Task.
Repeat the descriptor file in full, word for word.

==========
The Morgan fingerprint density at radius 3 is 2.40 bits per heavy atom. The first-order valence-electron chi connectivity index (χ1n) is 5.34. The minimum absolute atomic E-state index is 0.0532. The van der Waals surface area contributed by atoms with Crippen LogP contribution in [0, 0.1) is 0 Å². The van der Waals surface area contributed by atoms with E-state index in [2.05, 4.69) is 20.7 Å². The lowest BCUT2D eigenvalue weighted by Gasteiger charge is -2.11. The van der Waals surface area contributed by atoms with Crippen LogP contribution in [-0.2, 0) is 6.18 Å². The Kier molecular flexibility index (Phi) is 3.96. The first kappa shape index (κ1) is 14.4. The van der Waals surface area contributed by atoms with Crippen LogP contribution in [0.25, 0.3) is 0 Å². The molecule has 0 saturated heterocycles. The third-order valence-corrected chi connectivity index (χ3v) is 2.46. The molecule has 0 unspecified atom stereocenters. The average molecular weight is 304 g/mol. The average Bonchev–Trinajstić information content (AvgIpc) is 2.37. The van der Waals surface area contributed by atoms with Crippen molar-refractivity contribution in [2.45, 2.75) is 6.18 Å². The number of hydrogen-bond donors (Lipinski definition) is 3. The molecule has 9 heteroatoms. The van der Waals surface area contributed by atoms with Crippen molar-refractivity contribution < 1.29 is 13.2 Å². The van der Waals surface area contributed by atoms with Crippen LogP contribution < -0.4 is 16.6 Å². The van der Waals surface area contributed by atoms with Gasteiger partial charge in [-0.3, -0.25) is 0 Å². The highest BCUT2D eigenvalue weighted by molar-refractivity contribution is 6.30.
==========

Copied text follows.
The Morgan fingerprint density at radius 3 is 2.40 bits per heavy atom. The first-order valence-electron chi connectivity index (χ1n) is 5.34. The minimum absolute atomic E-state index is 0.0532. The van der Waals surface area contributed by atoms with Crippen LogP contribution in [0, 0.1) is 0 Å². The van der Waals surface area contributed by atoms with E-state index in [2.05, 4.69) is 20.7 Å². The lowest BCUT2D eigenvalue weighted by Gasteiger charge is -2.11. The van der Waals surface area contributed by atoms with Crippen LogP contribution in [-0.2, 0) is 6.18 Å². The Kier molecular flexibility index (Phi) is 3.96. The first kappa shape index (κ1) is 14.4. The van der Waals surface area contributed by atoms with Crippen LogP contribution in [0.25, 0.3) is 0 Å². The molecule has 0 saturated heterocycles. The third-order valence-corrected chi connectivity index (χ3v) is 2.46. The molecule has 0 unspecified atom stereocenters. The average molecular weight is 304 g/mol. The average Bonchev–Trinajstić information content (AvgIpc) is 2.37. The van der Waals surface area contributed by atoms with Crippen molar-refractivity contribution in [2.45, 2.75) is 6.18 Å². The number of hydrogen-bond donors (Lipinski definition) is 3. The molecule has 9 heteroatoms. The van der Waals surface area contributed by atoms with Crippen molar-refractivity contribution < 1.29 is 13.2 Å². The van der Waals surface area contributed by atoms with Crippen LogP contribution < -0.4 is 16.6 Å². The van der Waals surface area contributed by atoms with Gasteiger partial charge in [-0.3, -0.25) is 0 Å². The highest BCUT2D eigenvalue weighted by molar-refractivity contribution is 6.30.